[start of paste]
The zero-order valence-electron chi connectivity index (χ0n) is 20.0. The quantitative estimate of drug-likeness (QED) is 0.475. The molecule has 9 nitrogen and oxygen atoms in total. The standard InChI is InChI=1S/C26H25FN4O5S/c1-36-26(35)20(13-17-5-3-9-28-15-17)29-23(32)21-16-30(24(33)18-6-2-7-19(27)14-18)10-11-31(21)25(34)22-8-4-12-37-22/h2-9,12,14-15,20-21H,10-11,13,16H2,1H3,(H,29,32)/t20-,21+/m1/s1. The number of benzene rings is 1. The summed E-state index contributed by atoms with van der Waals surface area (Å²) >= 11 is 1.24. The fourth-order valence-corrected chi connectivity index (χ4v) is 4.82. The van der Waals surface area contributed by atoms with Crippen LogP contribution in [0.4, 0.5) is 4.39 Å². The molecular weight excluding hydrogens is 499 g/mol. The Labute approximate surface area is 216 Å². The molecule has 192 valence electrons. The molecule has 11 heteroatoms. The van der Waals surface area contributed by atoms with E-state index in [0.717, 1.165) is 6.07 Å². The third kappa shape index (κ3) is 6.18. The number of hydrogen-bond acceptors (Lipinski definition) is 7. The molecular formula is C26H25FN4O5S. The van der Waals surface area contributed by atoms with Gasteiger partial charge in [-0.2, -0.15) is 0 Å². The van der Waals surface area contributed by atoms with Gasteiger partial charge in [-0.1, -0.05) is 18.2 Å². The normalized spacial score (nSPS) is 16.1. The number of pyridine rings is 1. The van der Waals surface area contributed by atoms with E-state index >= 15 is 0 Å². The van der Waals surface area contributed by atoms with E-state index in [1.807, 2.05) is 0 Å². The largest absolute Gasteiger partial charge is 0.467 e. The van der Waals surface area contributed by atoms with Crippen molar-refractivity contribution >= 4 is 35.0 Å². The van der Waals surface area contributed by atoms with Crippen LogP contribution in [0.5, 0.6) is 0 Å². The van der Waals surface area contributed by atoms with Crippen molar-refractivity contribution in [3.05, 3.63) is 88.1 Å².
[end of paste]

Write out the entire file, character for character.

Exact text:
The zero-order valence-electron chi connectivity index (χ0n) is 20.0. The quantitative estimate of drug-likeness (QED) is 0.475. The molecule has 9 nitrogen and oxygen atoms in total. The standard InChI is InChI=1S/C26H25FN4O5S/c1-36-26(35)20(13-17-5-3-9-28-15-17)29-23(32)21-16-30(24(33)18-6-2-7-19(27)14-18)10-11-31(21)25(34)22-8-4-12-37-22/h2-9,12,14-15,20-21H,10-11,13,16H2,1H3,(H,29,32)/t20-,21+/m1/s1. The number of benzene rings is 1. The summed E-state index contributed by atoms with van der Waals surface area (Å²) >= 11 is 1.24. The fourth-order valence-corrected chi connectivity index (χ4v) is 4.82. The van der Waals surface area contributed by atoms with Crippen LogP contribution in [0.4, 0.5) is 4.39 Å². The molecular weight excluding hydrogens is 499 g/mol. The Labute approximate surface area is 216 Å². The molecule has 192 valence electrons. The molecule has 11 heteroatoms. The van der Waals surface area contributed by atoms with E-state index in [0.717, 1.165) is 6.07 Å². The third kappa shape index (κ3) is 6.18. The number of hydrogen-bond acceptors (Lipinski definition) is 7. The molecular formula is C26H25FN4O5S. The van der Waals surface area contributed by atoms with Gasteiger partial charge in [-0.2, -0.15) is 0 Å². The van der Waals surface area contributed by atoms with Gasteiger partial charge in [-0.1, -0.05) is 18.2 Å². The normalized spacial score (nSPS) is 16.1. The number of pyridine rings is 1. The van der Waals surface area contributed by atoms with E-state index >= 15 is 0 Å². The van der Waals surface area contributed by atoms with E-state index in [1.807, 2.05) is 0 Å². The largest absolute Gasteiger partial charge is 0.467 e. The van der Waals surface area contributed by atoms with Crippen molar-refractivity contribution >= 4 is 35.0 Å². The van der Waals surface area contributed by atoms with Crippen LogP contribution in [0.5, 0.6) is 0 Å². The van der Waals surface area contributed by atoms with Crippen molar-refractivity contribution in [3.05, 3.63) is 88.1 Å².